Samoa's cabinet has awarded the reconstruction of the Fugalei market on Upolu to the Chinese company, Qing Dao Construction.
The company has an office in Apia but recruits all its workers from mainland China.
The controversial rebuild of the market continues to be plagued with delays and has left local farmers and vendors without a common place to sell their goods.
Sara Vui-Talitu has more:
The editor of the Samoa Observer newspaper, Keni Lesa, says a mix of local and Chinese construction companies originally bid for the Fugalei contract, but of the two cheapest contractor bids, Qing Dao's was chosen.
"KENI LESA: These guys bring in everyone from China, obviously the money goes back to China. It is one of the biggest in Samoa now. I mean, you've got Qing Dao and then you've got another Chinese company called Shanghai Construction."
Keni Lesa says the rebuild of Upolu's main market has been badly managed and planned at a time when internal politics have also been at play among the ruling HRPP party.
KENI LESA: It has taken them a long time to get it together and of course, this, the Fugalei market stuff surfaced when there were frictions within the HRPP. And a lot of the HRPP membership are not very happy with how it has been handled so it has been a very, very controversial topic in Samoa.
Keni Lesa says the use of public funds for the first design of the new market that ended up being scrapped, along with the Minister of Finance spending hundreds of thousands of tala on refurbishing his office, hasn't helped public perception. He says the old market was demolished way too early last year. This week a prominent local businessman, Patrick Chan Mow, has opened a family-run produce market close to the centre of Apia for vendors in the interim. Our correspondent in Apia, Autagavaia Tipi Autagavaia says the market was opened by Mr Chan Mow's 86 year old mother Lotte, who wanted to help local farmers.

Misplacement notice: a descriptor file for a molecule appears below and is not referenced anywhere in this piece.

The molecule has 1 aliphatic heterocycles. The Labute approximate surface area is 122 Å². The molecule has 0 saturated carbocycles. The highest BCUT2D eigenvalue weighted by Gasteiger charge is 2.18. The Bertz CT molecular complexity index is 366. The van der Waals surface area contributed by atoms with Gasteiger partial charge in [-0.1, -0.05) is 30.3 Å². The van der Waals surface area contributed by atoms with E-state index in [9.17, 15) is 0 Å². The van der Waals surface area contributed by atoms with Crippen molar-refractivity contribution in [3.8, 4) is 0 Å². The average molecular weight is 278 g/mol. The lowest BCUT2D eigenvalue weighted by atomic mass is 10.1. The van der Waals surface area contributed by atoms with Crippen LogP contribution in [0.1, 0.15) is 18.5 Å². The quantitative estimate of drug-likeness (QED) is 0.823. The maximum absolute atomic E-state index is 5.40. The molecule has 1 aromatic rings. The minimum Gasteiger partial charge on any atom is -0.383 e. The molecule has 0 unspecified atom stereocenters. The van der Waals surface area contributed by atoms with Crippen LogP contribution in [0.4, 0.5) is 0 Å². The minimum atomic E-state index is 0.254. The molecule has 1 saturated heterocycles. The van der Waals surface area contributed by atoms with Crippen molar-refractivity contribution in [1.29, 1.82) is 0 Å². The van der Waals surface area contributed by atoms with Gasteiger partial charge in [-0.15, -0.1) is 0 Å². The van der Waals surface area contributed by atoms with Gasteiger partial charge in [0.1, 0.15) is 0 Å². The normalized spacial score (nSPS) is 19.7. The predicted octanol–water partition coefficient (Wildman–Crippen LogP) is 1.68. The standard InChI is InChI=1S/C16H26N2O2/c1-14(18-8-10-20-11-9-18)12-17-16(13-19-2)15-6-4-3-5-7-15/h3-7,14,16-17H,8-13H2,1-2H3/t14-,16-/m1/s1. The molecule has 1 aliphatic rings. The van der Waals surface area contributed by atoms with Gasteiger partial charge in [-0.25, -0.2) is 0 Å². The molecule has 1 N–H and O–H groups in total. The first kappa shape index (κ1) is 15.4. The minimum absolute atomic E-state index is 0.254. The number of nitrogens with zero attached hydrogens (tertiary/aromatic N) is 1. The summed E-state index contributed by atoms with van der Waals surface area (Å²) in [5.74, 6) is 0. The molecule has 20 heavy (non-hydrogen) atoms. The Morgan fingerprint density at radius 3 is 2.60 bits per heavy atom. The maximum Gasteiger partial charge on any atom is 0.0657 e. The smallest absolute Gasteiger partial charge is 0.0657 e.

AUTAGAVAIA TIPI AUTAGAVAIA: It's going to be another good market. According to the family at the opening, this whole project of the market was behind seeing people in the sun, and in the rain, when the government pulled down the Fugalei market and with the intention to rebuild a new market in the same place.
Patrick Chan Mow says the venue is clean, provides shelter and is part of a bigger commercial development that will soon include a bakery, butcher and supermarket. The brand new development has been designed by the New Zealand company, Pro Designers Architects Limited.
PATRICK CHAN MOW: It is a 20 million tala total project cost, the produce market and the supermarket, including the fit-outs. All the refrigeration, the equipment and even for the bakery, the butchery are all brought back from New Zealand.
Patrick Chan Mow says he knows many local contractors have complained about losing out on the contract to rebuild Fugalei.
PATRICK CHAN MOW: So there's a little bit of things pointing around now, with our local contractors not very happy with it. That why they've missed out and why give it to a foreign company, what about our local people and all that. It's a government decision.
The Chan Mow market is closer to town than the Vaitele market, which the government wanted vendors to use in the interim until the Fugalei market is rebuilt. But many locals say the Vaitele market is too far out of the town centre.